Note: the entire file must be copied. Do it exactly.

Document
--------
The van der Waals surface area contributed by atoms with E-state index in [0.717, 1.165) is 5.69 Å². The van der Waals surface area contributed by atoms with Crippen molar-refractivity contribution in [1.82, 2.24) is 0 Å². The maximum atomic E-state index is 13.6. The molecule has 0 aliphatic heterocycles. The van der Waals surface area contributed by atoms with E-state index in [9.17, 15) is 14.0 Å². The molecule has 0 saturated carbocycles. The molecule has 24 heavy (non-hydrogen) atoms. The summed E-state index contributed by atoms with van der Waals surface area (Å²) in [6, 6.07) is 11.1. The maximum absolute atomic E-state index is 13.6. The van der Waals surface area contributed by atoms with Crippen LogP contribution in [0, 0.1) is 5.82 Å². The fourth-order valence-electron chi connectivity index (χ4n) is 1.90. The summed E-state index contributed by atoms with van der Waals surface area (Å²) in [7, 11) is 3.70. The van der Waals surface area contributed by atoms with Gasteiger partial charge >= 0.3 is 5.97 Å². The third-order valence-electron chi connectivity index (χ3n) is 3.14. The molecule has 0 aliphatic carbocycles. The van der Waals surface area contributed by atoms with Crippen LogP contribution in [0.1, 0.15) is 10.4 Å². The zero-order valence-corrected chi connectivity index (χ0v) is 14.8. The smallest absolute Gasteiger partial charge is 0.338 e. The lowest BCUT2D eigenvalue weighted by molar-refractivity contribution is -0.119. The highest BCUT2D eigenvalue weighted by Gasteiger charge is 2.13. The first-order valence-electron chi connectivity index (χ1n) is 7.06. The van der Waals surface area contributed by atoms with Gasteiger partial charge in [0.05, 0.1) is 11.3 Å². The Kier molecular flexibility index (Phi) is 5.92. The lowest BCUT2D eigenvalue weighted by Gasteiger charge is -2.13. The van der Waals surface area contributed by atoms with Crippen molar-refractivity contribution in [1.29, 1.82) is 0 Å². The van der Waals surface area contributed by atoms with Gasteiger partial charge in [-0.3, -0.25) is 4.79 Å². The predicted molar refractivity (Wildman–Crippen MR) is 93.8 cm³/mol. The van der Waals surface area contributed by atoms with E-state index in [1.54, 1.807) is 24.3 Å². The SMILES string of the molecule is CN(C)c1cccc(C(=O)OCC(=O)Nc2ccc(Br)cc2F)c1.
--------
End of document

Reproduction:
The van der Waals surface area contributed by atoms with E-state index in [0.717, 1.165) is 5.69 Å². The van der Waals surface area contributed by atoms with Crippen molar-refractivity contribution in [1.82, 2.24) is 0 Å². The maximum atomic E-state index is 13.6. The molecule has 0 aliphatic heterocycles. The van der Waals surface area contributed by atoms with E-state index in [9.17, 15) is 14.0 Å². The molecule has 0 saturated carbocycles. The molecule has 24 heavy (non-hydrogen) atoms. The summed E-state index contributed by atoms with van der Waals surface area (Å²) in [6, 6.07) is 11.1. The maximum absolute atomic E-state index is 13.6. The van der Waals surface area contributed by atoms with Crippen LogP contribution in [0, 0.1) is 5.82 Å². The fourth-order valence-electron chi connectivity index (χ4n) is 1.90. The summed E-state index contributed by atoms with van der Waals surface area (Å²) in [7, 11) is 3.70. The van der Waals surface area contributed by atoms with Gasteiger partial charge >= 0.3 is 5.97 Å². The third-order valence-electron chi connectivity index (χ3n) is 3.14. The molecule has 0 aliphatic carbocycles. The van der Waals surface area contributed by atoms with Crippen LogP contribution in [0.1, 0.15) is 10.4 Å². The zero-order valence-corrected chi connectivity index (χ0v) is 14.8. The smallest absolute Gasteiger partial charge is 0.338 e. The lowest BCUT2D eigenvalue weighted by molar-refractivity contribution is -0.119. The highest BCUT2D eigenvalue weighted by Gasteiger charge is 2.13. The first-order valence-electron chi connectivity index (χ1n) is 7.06. The van der Waals surface area contributed by atoms with Gasteiger partial charge in [0.05, 0.1) is 11.3 Å². The Kier molecular flexibility index (Phi) is 5.92. The lowest BCUT2D eigenvalue weighted by Gasteiger charge is -2.13. The van der Waals surface area contributed by atoms with Crippen molar-refractivity contribution in [1.29, 1.82) is 0 Å². The van der Waals surface area contributed by atoms with Gasteiger partial charge in [-0.3, -0.25) is 4.79 Å². The predicted molar refractivity (Wildman–Crippen MR) is 93.8 cm³/mol. The van der Waals surface area contributed by atoms with E-state index in [1.54, 1.807) is 24.3 Å². The SMILES string of the molecule is CN(C)c1cccc(C(=O)OCC(=O)Nc2ccc(Br)cc2F)c1.